Glassdoor Q2 Employment Confidence Survey shows rising pessimism among employees related to their future job security, pay raises and the job market – retreating to levels not seen since the midst of the recession. At the same time, more employees say their job satisfaction is “better” than a year ago yet 1 in 4 say it’s actually “worse.”
Employees show rising confidence in job market as 40 percent believe it is ‘likely’ they could find a new job matched to their experience and compensation levels in the next six months. However, confidence in company outlook declined; men reveal significantly more optimism with 50 percent expecting their company outlook to improve compared to 28 percent of women.
View the press release or click the PDF link above to view our detailed supplement.
Employees show rising confidence in their own job security and company outlook while remaining pessimistic about pay raises and their ability to land a new job in this market should they lose their job. However, many are more optimistic about bonuses than they were this time last year. The Q4 survey also finds unemployed job seekers are feeling more likely they will land job commensurate to their experience in the next six months.
View the press release or click the PDF link above to view summary findings from the survey.
Employee Confidence Dips Despite Claims Recession Has Ended
Nearly half (45 percent) of employees reported their employers made changes to the number of staff, organizational structure, compensation and benefits or other perks in the past six months. Plus, many express concern over future layoffs, rising pessimism about job market, future pay raises and company outlook. View the press release or click the PDF link above to view summary findings from the survey.
Employee Confidence Edges Up Yet Economic Effects Still Plague Workplaces and Job Market
The Q2 Glassdoor Employment Confidence survey shows that while employee reports of layoffs declined in the second quarter, companies may be cutting more than headcount to trim costs for recovery. Plus, the Q2 survey finds many employees are still recovering from the aftermath of the recent economic turmoil. In fact, almost three in four (74 percent) employees say their career has been impacted by the economic situation in the past two years. View the press release or click the PDF link above to view summary findings from the survey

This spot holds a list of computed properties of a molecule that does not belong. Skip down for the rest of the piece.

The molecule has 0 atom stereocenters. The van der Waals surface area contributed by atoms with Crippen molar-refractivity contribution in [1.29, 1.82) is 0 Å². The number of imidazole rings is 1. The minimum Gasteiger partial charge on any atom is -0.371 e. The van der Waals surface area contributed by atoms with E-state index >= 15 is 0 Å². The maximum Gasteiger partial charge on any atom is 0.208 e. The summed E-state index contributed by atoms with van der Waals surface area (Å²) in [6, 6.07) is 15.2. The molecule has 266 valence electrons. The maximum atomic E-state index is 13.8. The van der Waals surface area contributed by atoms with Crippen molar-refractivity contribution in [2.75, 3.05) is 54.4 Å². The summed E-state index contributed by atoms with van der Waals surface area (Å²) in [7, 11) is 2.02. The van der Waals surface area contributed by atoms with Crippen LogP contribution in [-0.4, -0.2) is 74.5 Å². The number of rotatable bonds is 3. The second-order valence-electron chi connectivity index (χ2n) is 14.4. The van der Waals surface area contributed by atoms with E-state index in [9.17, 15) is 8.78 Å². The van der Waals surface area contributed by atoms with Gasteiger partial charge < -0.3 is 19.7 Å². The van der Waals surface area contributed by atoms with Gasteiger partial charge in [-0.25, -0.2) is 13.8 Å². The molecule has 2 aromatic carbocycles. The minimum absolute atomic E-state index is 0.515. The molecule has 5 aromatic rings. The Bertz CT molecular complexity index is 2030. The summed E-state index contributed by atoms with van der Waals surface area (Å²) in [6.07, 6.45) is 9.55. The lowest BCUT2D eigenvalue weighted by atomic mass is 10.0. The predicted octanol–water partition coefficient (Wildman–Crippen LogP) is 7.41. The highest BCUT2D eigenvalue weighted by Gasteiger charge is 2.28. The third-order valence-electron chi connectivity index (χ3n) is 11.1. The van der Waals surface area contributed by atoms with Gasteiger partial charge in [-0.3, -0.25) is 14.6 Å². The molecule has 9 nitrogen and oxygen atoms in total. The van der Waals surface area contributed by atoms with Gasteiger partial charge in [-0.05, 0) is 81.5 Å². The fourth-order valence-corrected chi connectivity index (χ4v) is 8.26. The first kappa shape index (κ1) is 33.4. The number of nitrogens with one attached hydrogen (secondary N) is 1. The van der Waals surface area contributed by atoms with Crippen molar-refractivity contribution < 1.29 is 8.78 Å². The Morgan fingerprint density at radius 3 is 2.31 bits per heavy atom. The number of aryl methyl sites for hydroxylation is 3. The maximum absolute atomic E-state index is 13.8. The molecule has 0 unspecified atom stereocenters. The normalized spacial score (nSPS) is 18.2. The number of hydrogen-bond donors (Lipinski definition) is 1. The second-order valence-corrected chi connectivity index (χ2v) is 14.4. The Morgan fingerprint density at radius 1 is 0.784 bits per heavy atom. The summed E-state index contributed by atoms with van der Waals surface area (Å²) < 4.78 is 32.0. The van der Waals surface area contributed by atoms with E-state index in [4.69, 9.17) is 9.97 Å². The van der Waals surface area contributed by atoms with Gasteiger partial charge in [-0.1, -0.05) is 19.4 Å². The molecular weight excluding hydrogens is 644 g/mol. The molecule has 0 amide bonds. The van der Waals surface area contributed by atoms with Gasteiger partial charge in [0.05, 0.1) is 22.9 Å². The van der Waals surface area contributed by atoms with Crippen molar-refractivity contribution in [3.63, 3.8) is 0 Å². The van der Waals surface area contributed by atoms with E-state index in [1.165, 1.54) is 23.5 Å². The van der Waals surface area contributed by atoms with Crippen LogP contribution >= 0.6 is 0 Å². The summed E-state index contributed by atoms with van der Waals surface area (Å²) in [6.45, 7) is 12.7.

3 in 4 Employees Willing to Take Pay Cut as Cuts in Comp and Restructurings Rise
The jobs outlook may be brightening, but the Q1 Glassdoor Employment Confidence survey shows employers are still taking actions that impact employee sentiment. In the first quarter, nearly half (48 percent) of employees reported their employers made changes to the number of staff, organizational structure, compensation and benefits or other perks in the past six months. View the press release or click the PDF link above to view summary findings from the survey.
Employees Less Confident in Job Market, Company Outlook
More employees report that they expect a pay raise or cost of living increase in the next 12 months, which is up slightly from previous quarters, and most expect to receive a bonus if eligible. However employees are far less confidence that in the next six months they would be able to find a comparable position matching their experience and compensation level should they lose their current job. View the press release or click the PDF link above to view summary findings from the survey.
Employee Confidence Higher Than Expected in Q309
Employees reported fewer layoffs at their companies and fewer actions that reduced employee compensation than in the prior two quarters and reveal optimism related to future layoffs, pay and bonuses, and their ability to get re-hired. But, employers take note: should the economy return to pre-recession levels, employees reveal they expect far more than the status quo. View the press release or click the PDF link above to view summary findings from the survey.
More Companies Plan to Cut Pay and Perks
Fewer employees are expecting pay raises than we reported in the prior two quarters and more employees say they are willing to take on additional responsibilities, work longer hours, take pay cuts and unpaid leave in order to keep their job. The shift in employee sentiment occurs as more employees report their employers initiated cuts in pay and perks in the past six months. View the press release or click the PDF link above to view summary findings from the survey.
Employees Show Concern Around Layoffs But Many Still Expect Pay Raise
Despite lower employee confidence in the areas of job security and pay raises, the majority of employees have a surprising level of optimism relating to their ability to avoid layoffs, the future outlook of their employer, and expectations for pay increases. View the press release or click the PDF link above to view summary findings from the survey.